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Economic preview: Hawks’ eyes on US inflation

By Neil Dennis

12:24, 17 December 2021

Inflation chart
PCE inflation expected to rise in December – Photo: Shutterstock

In the run-up to Christmas, the data calendar next week looks sparse, but US inflation comes under the microscope for the final time in 2021 with the Federal Reserve’s favoured measure of personal consumption expenditures on Thursday.

The US and UK will report the final readings for third quarter growth on Wednesday and, on the central bank front, the People’s Bank of China (PBoC) decides on monetary policy settings on Monday.

US inflation CPE

While US inflation – as measured by the consumer price index (CPI) – soared to an annual headline rate of 6.8% in November, the Fed-favoured personal consumption expenditures (PCE) gauge for the same month – published on Thursday – is expected to rise from the 5% seen in October.

PCE habitually lags CPI as it not only measures the price rises in a basket of goods and services as reported by consumer surveys, but a broader range of expenditures from US households reported by businesses and is much less volatile.

The Fed has now accepted that inflation is not as “transitory” as previously believed and, in response to growing concerns about inflation expectations becoming entrenched, quickened the pace of its tapering of asset purchases at this week’s policy meeting.

Not surprisingly, the main contribution to October’s PCE index – up to 5% from 4.4% in the previous month – was a 30.2% rise in energy prices, while food prices increased by 4.8%.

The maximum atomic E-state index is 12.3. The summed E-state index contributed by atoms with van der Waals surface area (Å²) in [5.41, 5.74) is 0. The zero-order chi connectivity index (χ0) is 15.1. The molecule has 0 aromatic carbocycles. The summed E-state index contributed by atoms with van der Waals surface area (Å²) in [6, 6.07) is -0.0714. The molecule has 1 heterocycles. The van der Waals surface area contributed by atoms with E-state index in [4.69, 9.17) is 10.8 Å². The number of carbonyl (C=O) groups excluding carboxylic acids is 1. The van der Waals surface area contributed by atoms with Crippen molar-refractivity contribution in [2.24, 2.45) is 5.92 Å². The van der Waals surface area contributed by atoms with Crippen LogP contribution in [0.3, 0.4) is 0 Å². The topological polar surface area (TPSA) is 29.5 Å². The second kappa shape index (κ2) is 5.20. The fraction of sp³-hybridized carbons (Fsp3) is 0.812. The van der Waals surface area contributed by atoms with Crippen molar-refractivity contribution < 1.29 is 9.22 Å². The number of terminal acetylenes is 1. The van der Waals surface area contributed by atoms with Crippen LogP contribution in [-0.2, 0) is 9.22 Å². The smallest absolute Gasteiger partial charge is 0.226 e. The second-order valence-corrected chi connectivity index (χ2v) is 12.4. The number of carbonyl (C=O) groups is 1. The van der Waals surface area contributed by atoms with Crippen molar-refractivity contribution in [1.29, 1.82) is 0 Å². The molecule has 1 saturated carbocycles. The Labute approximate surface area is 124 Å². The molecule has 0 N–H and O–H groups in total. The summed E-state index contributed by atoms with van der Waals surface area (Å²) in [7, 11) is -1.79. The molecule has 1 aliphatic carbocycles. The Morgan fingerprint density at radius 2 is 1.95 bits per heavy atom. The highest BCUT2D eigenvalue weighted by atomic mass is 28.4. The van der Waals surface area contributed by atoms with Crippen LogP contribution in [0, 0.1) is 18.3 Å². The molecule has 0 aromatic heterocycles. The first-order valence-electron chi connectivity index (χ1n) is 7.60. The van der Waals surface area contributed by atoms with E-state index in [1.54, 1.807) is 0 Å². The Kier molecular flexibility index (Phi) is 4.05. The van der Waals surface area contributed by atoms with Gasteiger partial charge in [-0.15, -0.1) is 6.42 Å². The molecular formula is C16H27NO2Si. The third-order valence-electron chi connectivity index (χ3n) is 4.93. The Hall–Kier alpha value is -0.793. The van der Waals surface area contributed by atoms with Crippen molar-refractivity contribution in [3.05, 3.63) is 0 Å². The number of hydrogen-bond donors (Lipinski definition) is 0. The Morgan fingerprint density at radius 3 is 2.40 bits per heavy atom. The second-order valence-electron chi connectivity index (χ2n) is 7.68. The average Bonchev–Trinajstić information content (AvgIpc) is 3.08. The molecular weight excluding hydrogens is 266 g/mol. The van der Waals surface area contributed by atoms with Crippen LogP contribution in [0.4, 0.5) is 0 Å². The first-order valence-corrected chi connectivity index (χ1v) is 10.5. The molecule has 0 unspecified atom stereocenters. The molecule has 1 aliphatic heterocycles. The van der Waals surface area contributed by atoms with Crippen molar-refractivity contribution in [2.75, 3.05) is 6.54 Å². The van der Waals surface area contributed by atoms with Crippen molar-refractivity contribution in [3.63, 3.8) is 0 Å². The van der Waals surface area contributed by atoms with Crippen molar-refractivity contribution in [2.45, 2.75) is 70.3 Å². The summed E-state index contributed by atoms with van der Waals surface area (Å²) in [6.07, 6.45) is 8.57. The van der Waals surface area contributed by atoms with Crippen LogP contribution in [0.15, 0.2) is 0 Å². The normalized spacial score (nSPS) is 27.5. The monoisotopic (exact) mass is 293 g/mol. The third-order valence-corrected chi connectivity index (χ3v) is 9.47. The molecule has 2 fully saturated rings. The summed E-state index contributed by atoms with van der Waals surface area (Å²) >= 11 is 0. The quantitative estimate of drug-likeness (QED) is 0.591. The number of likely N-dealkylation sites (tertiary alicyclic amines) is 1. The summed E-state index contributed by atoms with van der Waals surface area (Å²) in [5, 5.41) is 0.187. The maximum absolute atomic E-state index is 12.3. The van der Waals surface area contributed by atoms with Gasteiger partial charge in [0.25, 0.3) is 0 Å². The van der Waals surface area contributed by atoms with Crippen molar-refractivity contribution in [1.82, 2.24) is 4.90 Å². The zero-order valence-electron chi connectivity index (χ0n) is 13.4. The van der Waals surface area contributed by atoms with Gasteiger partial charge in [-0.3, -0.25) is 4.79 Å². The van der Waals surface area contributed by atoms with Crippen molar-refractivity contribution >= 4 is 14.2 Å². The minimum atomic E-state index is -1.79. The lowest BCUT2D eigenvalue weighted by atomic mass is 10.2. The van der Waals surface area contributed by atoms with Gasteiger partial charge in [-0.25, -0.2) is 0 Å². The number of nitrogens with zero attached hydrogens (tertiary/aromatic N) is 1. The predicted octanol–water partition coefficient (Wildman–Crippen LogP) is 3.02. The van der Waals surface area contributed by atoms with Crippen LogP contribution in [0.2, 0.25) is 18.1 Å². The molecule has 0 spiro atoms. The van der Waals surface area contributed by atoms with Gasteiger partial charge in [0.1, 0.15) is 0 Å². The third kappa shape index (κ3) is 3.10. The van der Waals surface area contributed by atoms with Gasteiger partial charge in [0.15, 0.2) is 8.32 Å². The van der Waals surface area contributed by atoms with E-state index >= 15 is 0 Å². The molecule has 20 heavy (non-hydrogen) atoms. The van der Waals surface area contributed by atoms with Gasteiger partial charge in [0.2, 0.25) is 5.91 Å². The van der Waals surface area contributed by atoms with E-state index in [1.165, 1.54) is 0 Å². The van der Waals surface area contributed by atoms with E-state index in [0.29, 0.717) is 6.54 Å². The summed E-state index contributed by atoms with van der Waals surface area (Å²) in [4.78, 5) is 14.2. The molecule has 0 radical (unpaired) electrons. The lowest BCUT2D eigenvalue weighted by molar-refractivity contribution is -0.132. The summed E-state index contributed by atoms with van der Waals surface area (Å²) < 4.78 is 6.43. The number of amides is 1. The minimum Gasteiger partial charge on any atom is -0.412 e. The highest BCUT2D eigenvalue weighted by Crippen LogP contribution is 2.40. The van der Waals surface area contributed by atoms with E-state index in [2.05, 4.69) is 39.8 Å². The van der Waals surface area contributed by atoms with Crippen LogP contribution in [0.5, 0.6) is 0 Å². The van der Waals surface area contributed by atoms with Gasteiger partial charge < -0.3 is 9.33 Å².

While energy prices cooled during November as concerns over the impact on demand from the spread of the new coronavirus variant prompted a sell off on commodity exchanges, the Fed’s own projections for core PCE – which excludes volatile energy and food prices – forecasts an average 2.7% in 2022, up from a previous projection of 2.3%. Annual core PCE rose to 4.1% in October.

PBoC rate decision

Consumer confidence in China is suffering a slowdown provoked by renewed virus outbreaks in certain provinces. Retail sales in November dipped to an annual rate of 3.9% from 4.9% in the previous month.

Industry, however, has remained robust – although renewed restrictions, including factory closures in Zhejiang, are likely to provide hurdles to growth in December. But November industrial production rose by an annual 3.8% in November from 3.5% in the prior month.


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While authorities in Beijing appear to be supporting accommodative measures, the People’s Bank left the interest rate on its medium-term lending facility unchanged this week when it rolled over RMB500bn ($78.4bn) loans.

“This suggests that the Loan Prime Rate is unlikely to be cut next week, but we do expect policy rate cuts over the coming months, and also a slight relaxation of quantitative restrictions on credit,” said Sheana Yue, China economist at Capital Economics.

Best of the rest

Final third-quarter GDP readings are published for the US and UK on Wednesday and revisions to previous estimates may be made. Economists expect no revision to the UK’s previous estimate of 1.3% quarter-on-quarter growth, nor to the US’s 2.1% rate.

Economic highlights 20-24 December


  • UK – Rightmove house price index December
  • China – PBoC interest rate decision


  • UK – public sector net borrowing November
  • Germany – GfK consumer confidence December
  • US – third-quarter current account


  • UK – third-quarter GDP
  • US – Chicago Fed national activity index November
  • US – third-quarter GDP
  • US – consumer confidence December


  • UK – GfK consumer confidence December
  • Japan – leading economic index October
  • US – inflation personal consumption expenditures November
  • US – durable goods orders November
  • US – Michigan consumer confidence December


  • Australia – retail sales November

For next week’s full economic calendar, click here.

Read more: UK and Australia ink new deal to boost bilateral trade

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